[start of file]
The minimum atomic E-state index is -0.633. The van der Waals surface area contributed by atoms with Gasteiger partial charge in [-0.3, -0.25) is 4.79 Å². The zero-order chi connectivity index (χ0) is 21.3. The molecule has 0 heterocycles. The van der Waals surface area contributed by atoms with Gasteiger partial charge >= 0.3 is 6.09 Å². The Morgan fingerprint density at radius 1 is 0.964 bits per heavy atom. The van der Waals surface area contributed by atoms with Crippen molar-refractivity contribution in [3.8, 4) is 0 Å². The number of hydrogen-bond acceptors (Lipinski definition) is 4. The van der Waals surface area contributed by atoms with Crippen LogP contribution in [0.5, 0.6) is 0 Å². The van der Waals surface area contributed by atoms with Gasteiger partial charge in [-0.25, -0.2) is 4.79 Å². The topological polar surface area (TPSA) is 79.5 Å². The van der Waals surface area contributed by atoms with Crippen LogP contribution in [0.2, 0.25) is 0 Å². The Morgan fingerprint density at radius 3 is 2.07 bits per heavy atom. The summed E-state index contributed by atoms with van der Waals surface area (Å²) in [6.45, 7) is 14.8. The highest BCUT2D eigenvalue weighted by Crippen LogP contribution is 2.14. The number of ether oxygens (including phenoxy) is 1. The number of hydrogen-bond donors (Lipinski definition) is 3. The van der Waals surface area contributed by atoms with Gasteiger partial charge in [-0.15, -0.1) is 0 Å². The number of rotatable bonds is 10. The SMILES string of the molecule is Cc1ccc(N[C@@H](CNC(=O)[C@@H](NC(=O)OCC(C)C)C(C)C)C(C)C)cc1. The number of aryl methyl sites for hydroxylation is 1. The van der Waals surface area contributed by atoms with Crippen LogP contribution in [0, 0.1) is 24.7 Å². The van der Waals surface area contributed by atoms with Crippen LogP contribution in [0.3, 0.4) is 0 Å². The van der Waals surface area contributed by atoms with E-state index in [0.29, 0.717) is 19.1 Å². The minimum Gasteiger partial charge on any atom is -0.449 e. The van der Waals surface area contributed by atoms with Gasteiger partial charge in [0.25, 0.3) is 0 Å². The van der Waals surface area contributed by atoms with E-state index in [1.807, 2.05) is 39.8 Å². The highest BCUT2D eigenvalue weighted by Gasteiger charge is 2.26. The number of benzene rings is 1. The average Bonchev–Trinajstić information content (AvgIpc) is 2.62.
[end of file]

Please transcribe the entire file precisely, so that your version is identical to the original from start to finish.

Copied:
The minimum atomic E-state index is -0.633. The van der Waals surface area contributed by atoms with Gasteiger partial charge in [-0.3, -0.25) is 4.79 Å². The zero-order chi connectivity index (χ0) is 21.3. The molecule has 0 heterocycles. The van der Waals surface area contributed by atoms with Gasteiger partial charge >= 0.3 is 6.09 Å². The Morgan fingerprint density at radius 1 is 0.964 bits per heavy atom. The van der Waals surface area contributed by atoms with Crippen molar-refractivity contribution in [3.8, 4) is 0 Å². The number of hydrogen-bond acceptors (Lipinski definition) is 4. The van der Waals surface area contributed by atoms with Crippen LogP contribution in [0.5, 0.6) is 0 Å². The van der Waals surface area contributed by atoms with Gasteiger partial charge in [-0.25, -0.2) is 4.79 Å². The topological polar surface area (TPSA) is 79.5 Å². The van der Waals surface area contributed by atoms with Crippen LogP contribution in [0.2, 0.25) is 0 Å². The Morgan fingerprint density at radius 3 is 2.07 bits per heavy atom. The summed E-state index contributed by atoms with van der Waals surface area (Å²) in [6.45, 7) is 14.8. The highest BCUT2D eigenvalue weighted by Crippen LogP contribution is 2.14. The number of ether oxygens (including phenoxy) is 1. The number of hydrogen-bond donors (Lipinski definition) is 3. The van der Waals surface area contributed by atoms with Gasteiger partial charge in [-0.15, -0.1) is 0 Å². The number of rotatable bonds is 10. The SMILES string of the molecule is Cc1ccc(N[C@@H](CNC(=O)[C@@H](NC(=O)OCC(C)C)C(C)C)C(C)C)cc1. The number of aryl methyl sites for hydroxylation is 1. The van der Waals surface area contributed by atoms with Crippen LogP contribution in [0, 0.1) is 24.7 Å². The van der Waals surface area contributed by atoms with Crippen LogP contribution in [0.3, 0.4) is 0 Å². The van der Waals surface area contributed by atoms with E-state index in [0.29, 0.717) is 19.1 Å². The minimum Gasteiger partial charge on any atom is -0.449 e. The van der Waals surface area contributed by atoms with Gasteiger partial charge in [0.25, 0.3) is 0 Å². The van der Waals surface area contributed by atoms with E-state index in [1.807, 2.05) is 39.8 Å². The highest BCUT2D eigenvalue weighted by Gasteiger charge is 2.26. The number of benzene rings is 1. The average Bonchev–Trinajstić information content (AvgIpc) is 2.62.